"Oh, you don't want to tell me that," she answers happily. "I've already spent all my money."
Years ago, before the industry went south and the young people moved away, the city of Cohoes was a thriving mill center shipping garments down the Mohawk and Hudson rivers to Manhattan. But today the paint is peeling off the tumbledown row houses on the hill, the saloons are decorated in burned-out neon, and deserted variety stores display 95 cent novels and yesterday's papers. The store is downtown, 90,000 square feet, with 60,000 square feet of selling space blossoming unexpectedly amidst the empty warehouses and rubble-filled lots, two bright red brick additions flanking the original Depression-deco manufacturing plant. Luminous orange billboards -- "Cohoes, Worth A Trip From Anywhere" -- sprout from the otherwise empty street corners.
Zimmerman's vision of Cohoes comes from a lifetime in retailing. Born in 1930 in St. Louis, Zimmerman grew up and put himself through Washington University working in his father's shoe store; after graduation he earned a master's degree in retailing and taught market research for two years at New York University. In 1955 he met Stanley J. Goodman, then assistant general manager of Famous Barr Co. department stores in St Louis. Goodman, who would become Zimmerman's mentor, hired him on the spot. "You'll start at the bottom," Goodman told him, "but if you're as good as you think you are we'll go places."
Entry level at Famous Barr was as a floorwalker in the shoe department -- white boutonniere in his lapel -- but go places they did. In 1967 Goodman was named to head May Department Stores Co., Famous Barr's corporate parent, and Zimmerman was named president of Famous Barr. He says he was, at 37, the youngest department store president in America.
"It was a particularly good time of life," Zimmerman remembers. "We ran a really exciting store, with low turnover, lots of customer loyalty, and a real camaraderie."
In 1973, however, Zimmerman decided to leave St. Louis. Goodman's successor had been identified -- "I just didn't think he was the guy for the the job," Zimmerman says. Federated, America's fifth largest retail chain and the largest department store group, offered Zimmerman the presidency of Abraham & Straus in New York, one of Federated's major department stores, and he signed a five-year contract.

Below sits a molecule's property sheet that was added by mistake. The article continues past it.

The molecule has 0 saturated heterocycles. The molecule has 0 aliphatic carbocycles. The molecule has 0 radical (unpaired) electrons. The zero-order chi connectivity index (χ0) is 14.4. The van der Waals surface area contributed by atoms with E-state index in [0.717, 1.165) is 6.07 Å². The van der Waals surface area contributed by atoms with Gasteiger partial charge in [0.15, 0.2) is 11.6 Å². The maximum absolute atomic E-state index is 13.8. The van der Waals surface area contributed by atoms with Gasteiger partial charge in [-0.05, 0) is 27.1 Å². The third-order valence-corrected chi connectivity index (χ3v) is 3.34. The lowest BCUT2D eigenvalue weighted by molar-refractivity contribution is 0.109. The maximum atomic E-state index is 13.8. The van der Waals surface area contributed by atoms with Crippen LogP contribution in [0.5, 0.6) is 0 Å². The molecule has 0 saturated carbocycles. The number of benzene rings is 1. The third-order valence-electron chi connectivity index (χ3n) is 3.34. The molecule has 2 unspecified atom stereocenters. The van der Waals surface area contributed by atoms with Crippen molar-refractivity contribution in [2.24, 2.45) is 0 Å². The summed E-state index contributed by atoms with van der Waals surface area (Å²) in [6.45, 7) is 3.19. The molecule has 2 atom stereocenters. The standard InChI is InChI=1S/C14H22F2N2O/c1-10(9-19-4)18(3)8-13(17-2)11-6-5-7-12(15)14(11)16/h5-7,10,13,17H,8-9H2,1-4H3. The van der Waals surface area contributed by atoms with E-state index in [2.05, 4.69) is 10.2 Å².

By the time Zimmerman moved to A&S, inflation had killed retailing's '60s boom. Consumer spending had plummeted; profit growth through store expansion was thwarted by a market saturated with suburban shopping malls, and costs had soared. Retailers scrambled to cut. Since merchandise costs, utilities, and rents were inflexible, personnel got the ax. "Can you help me?" was heard from customers across the land as sales staffs were slashed in half, then slashed again. In a push for increased turnover, stores began styling out cutting inventory of goods that didn't move immediately. Such amenities as locker rooms for employees and lounges, gift wrapping, and free delivery for shoppers were dropped. And shoppers were faced with higher prices: Margins were increased, markup was pushed from 50% to 55%-58%, with retailers forced to rely on continual "special sales," heavily promoted, to help overcome consumer resistance.
"It was only because Abraham & Straus was in trouble that I was asked to come in," Zimmerman says. "Management had allowed the store to be profitable for years by taking money that should have been invested in the future. For instance they were proud to do their warehousing in a 1908 multilevel low-ceiling building that cost them $1.05 a foot. But it was labor-intensive, not mechanized, and when salary rates went up they were locked in. I think they probably didn't know how bad a situation they had -- as opposed to knowing and not telling me."
Zimmerman spent most of his first year developing a strategy to revive the company's sagging fortunes, developing, in essence, the plan he would later adapt to Cohoes. He hoped to change the demographics and the inventory mix, targeting the affluent professional with recognizable names for quality, fashion, and taste. Promotion would be out; service, in.
"It was soon apparent to me that Federated's management style and my management style were not compatible," Zimmerman remembers ruefully. He wanted long-term growth; the corporation wanted profit. He wanted to build a team and refused to fire anyone when he came on the job; the corporation wanted him to dismiss anyone who didn't perform at once.
Zimmerman knew after his first year he would not renew his contract: "In my last year I decided I had two choices -- to go with another corporation and do what I knew best, or to go into something for myself. I decided I wanted no part of a corporate situation. Federated was the most political environment I had ever been exposed to, and I said I'd never allow myself to get in that again."
Zimmerman and Ames, now chairman and vice-chairman, respectively, knew what they wanted: a quality fashion department or specialty store in a high-growth area. Three deals fell through. Zimmerman was talking with a seven-store fashion retailer in Denver when, as a favor to a friend, he took a look at Cohoes.
"As soon as I saw it I was bowled over," he remembers. "In all my retail experience I had never seen anything like it. The Denver stores had a lot more glamour, and a safeness, because we knew that business. But I was impressed with Cohoes. I'd never been in a store where the customers thanked you for letting them shop there.
"It was a very instinctive, gutsy decision I just said, 'Goddamn it, this is what we're going to do."